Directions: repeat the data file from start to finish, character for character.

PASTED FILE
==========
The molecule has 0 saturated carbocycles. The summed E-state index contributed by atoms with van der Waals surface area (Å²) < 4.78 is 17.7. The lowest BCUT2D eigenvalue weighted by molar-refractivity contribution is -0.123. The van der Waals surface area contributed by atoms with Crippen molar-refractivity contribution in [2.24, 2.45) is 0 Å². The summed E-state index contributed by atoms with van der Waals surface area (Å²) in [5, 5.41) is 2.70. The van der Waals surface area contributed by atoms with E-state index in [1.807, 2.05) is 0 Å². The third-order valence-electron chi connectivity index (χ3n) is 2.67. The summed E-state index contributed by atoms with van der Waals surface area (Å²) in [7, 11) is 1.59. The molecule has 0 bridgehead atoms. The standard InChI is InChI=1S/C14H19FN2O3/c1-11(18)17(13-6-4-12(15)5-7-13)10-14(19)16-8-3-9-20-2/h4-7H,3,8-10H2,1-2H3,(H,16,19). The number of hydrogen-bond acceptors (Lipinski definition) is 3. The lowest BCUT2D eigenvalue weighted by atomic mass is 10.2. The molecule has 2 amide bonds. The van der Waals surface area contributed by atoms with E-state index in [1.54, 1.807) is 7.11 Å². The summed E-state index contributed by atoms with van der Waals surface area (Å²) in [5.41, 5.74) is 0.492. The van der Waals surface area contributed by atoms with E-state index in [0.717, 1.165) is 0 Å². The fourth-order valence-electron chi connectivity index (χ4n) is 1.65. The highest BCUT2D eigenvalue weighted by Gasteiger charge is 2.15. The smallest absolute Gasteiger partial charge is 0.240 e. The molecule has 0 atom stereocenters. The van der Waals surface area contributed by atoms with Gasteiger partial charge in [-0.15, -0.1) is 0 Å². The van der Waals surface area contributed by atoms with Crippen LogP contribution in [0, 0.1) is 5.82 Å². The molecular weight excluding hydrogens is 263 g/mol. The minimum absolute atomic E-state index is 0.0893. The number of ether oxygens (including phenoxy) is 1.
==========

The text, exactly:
The molecule has 0 saturated carbocycles. The summed E-state index contributed by atoms with van der Waals surface area (Å²) < 4.78 is 17.7. The lowest BCUT2D eigenvalue weighted by molar-refractivity contribution is -0.123. The van der Waals surface area contributed by atoms with Crippen molar-refractivity contribution in [2.24, 2.45) is 0 Å². The summed E-state index contributed by atoms with van der Waals surface area (Å²) in [5, 5.41) is 2.70. The van der Waals surface area contributed by atoms with E-state index in [1.807, 2.05) is 0 Å². The third-order valence-electron chi connectivity index (χ3n) is 2.67. The summed E-state index contributed by atoms with van der Waals surface area (Å²) in [7, 11) is 1.59. The molecule has 0 bridgehead atoms. The standard InChI is InChI=1S/C14H19FN2O3/c1-11(18)17(13-6-4-12(15)5-7-13)10-14(19)16-8-3-9-20-2/h4-7H,3,8-10H2,1-2H3,(H,16,19). The number of hydrogen-bond acceptors (Lipinski definition) is 3. The lowest BCUT2D eigenvalue weighted by atomic mass is 10.2. The molecule has 2 amide bonds. The van der Waals surface area contributed by atoms with E-state index in [1.54, 1.807) is 7.11 Å². The summed E-state index contributed by atoms with van der Waals surface area (Å²) in [5.41, 5.74) is 0.492. The van der Waals surface area contributed by atoms with E-state index in [0.717, 1.165) is 0 Å². The fourth-order valence-electron chi connectivity index (χ4n) is 1.65. The highest BCUT2D eigenvalue weighted by Gasteiger charge is 2.15. The smallest absolute Gasteiger partial charge is 0.240 e. The molecule has 0 atom stereocenters. The van der Waals surface area contributed by atoms with Gasteiger partial charge in [-0.15, -0.1) is 0 Å². The van der Waals surface area contributed by atoms with Crippen LogP contribution in [0, 0.1) is 5.82 Å². The molecular weight excluding hydrogens is 263 g/mol. The minimum absolute atomic E-state index is 0.0893. The number of ether oxygens (including phenoxy) is 1.